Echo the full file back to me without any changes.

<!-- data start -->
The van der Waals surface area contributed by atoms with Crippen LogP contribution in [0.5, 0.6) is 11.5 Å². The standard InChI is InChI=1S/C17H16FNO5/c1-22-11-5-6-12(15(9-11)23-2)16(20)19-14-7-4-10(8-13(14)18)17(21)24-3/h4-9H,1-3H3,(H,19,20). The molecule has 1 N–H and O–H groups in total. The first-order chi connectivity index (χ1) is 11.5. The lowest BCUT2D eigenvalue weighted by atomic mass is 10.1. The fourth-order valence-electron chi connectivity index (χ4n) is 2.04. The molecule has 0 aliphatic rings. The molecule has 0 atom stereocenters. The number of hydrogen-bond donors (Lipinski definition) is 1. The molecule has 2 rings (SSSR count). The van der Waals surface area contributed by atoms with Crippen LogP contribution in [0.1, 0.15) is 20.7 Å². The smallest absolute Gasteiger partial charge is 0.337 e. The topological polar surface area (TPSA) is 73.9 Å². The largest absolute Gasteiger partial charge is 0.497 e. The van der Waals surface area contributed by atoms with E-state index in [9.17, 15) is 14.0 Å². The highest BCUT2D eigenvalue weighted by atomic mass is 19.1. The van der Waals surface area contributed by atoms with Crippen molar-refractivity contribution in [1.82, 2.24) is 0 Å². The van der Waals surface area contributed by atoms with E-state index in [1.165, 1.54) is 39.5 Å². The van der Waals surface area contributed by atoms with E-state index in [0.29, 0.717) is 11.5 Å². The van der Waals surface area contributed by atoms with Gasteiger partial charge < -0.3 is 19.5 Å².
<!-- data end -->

The van der Waals surface area contributed by atoms with Crippen LogP contribution in [0.5, 0.6) is 11.5 Å². The standard InChI is InChI=1S/C17H16FNO5/c1-22-11-5-6-12(15(9-11)23-2)16(20)19-14-7-4-10(8-13(14)18)17(21)24-3/h4-9H,1-3H3,(H,19,20). The molecule has 1 N–H and O–H groups in total. The first-order chi connectivity index (χ1) is 11.5. The lowest BCUT2D eigenvalue weighted by atomic mass is 10.1. The fourth-order valence-electron chi connectivity index (χ4n) is 2.04. The molecule has 0 aliphatic rings. The molecule has 0 atom stereocenters. The number of hydrogen-bond donors (Lipinski definition) is 1. The molecule has 2 rings (SSSR count). The van der Waals surface area contributed by atoms with Crippen LogP contribution in [0.1, 0.15) is 20.7 Å². The smallest absolute Gasteiger partial charge is 0.337 e. The topological polar surface area (TPSA) is 73.9 Å². The largest absolute Gasteiger partial charge is 0.497 e. The van der Waals surface area contributed by atoms with E-state index in [9.17, 15) is 14.0 Å². The highest BCUT2D eigenvalue weighted by atomic mass is 19.1. The van der Waals surface area contributed by atoms with Crippen molar-refractivity contribution in [1.82, 2.24) is 0 Å². The van der Waals surface area contributed by atoms with E-state index in [1.165, 1.54) is 39.5 Å². The van der Waals surface area contributed by atoms with E-state index in [0.29, 0.717) is 11.5 Å². The van der Waals surface area contributed by atoms with Gasteiger partial charge < -0.3 is 19.5 Å².